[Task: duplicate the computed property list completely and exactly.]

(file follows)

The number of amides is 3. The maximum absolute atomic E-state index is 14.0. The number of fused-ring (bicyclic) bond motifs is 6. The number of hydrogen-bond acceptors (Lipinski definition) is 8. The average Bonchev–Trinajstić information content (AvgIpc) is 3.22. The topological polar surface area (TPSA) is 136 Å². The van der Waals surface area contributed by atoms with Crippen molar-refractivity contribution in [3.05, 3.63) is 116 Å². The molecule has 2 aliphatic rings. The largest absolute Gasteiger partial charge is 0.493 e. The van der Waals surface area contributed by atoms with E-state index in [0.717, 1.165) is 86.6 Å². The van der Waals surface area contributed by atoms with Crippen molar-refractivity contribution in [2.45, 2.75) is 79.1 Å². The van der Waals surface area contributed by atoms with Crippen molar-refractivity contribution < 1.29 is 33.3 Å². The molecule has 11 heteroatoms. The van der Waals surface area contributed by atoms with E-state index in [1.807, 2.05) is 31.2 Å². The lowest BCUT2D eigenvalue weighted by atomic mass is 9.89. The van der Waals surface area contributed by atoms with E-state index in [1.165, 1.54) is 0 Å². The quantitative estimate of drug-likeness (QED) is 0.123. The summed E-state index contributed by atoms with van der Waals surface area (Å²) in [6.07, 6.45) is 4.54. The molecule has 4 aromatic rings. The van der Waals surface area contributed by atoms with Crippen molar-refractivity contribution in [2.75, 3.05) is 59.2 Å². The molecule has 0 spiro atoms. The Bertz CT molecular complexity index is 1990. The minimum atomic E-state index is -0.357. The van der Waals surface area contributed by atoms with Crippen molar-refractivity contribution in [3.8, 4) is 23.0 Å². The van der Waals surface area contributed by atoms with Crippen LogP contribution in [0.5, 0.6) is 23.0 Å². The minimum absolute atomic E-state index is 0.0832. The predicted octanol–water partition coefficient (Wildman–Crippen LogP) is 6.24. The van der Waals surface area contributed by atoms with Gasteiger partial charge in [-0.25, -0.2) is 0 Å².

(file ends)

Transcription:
The number of amides is 3. The maximum absolute atomic E-state index is 14.0. The number of fused-ring (bicyclic) bond motifs is 6. The number of hydrogen-bond acceptors (Lipinski definition) is 8. The average Bonchev–Trinajstić information content (AvgIpc) is 3.22. The topological polar surface area (TPSA) is 136 Å². The van der Waals surface area contributed by atoms with Crippen molar-refractivity contribution in [3.05, 3.63) is 116 Å². The molecule has 2 aliphatic rings. The largest absolute Gasteiger partial charge is 0.493 e. The van der Waals surface area contributed by atoms with E-state index in [0.717, 1.165) is 86.6 Å². The van der Waals surface area contributed by atoms with Crippen molar-refractivity contribution in [2.45, 2.75) is 79.1 Å². The van der Waals surface area contributed by atoms with Crippen molar-refractivity contribution < 1.29 is 33.3 Å². The molecule has 11 heteroatoms. The van der Waals surface area contributed by atoms with E-state index in [1.807, 2.05) is 31.2 Å². The lowest BCUT2D eigenvalue weighted by atomic mass is 9.89. The van der Waals surface area contributed by atoms with E-state index in [1.165, 1.54) is 0 Å². The quantitative estimate of drug-likeness (QED) is 0.123. The summed E-state index contributed by atoms with van der Waals surface area (Å²) in [6.07, 6.45) is 4.54. The molecule has 4 aromatic rings. The van der Waals surface area contributed by atoms with Crippen molar-refractivity contribution in [2.75, 3.05) is 59.2 Å². The molecule has 0 spiro atoms. The Bertz CT molecular complexity index is 1990. The minimum atomic E-state index is -0.357. The van der Waals surface area contributed by atoms with Crippen molar-refractivity contribution in [3.8, 4) is 23.0 Å². The van der Waals surface area contributed by atoms with Crippen LogP contribution in [0.5, 0.6) is 23.0 Å². The minimum absolute atomic E-state index is 0.0832. The predicted octanol–water partition coefficient (Wildman–Crippen LogP) is 6.24. The van der Waals surface area contributed by atoms with Gasteiger partial charge in [-0.25, -0.2) is 0 Å².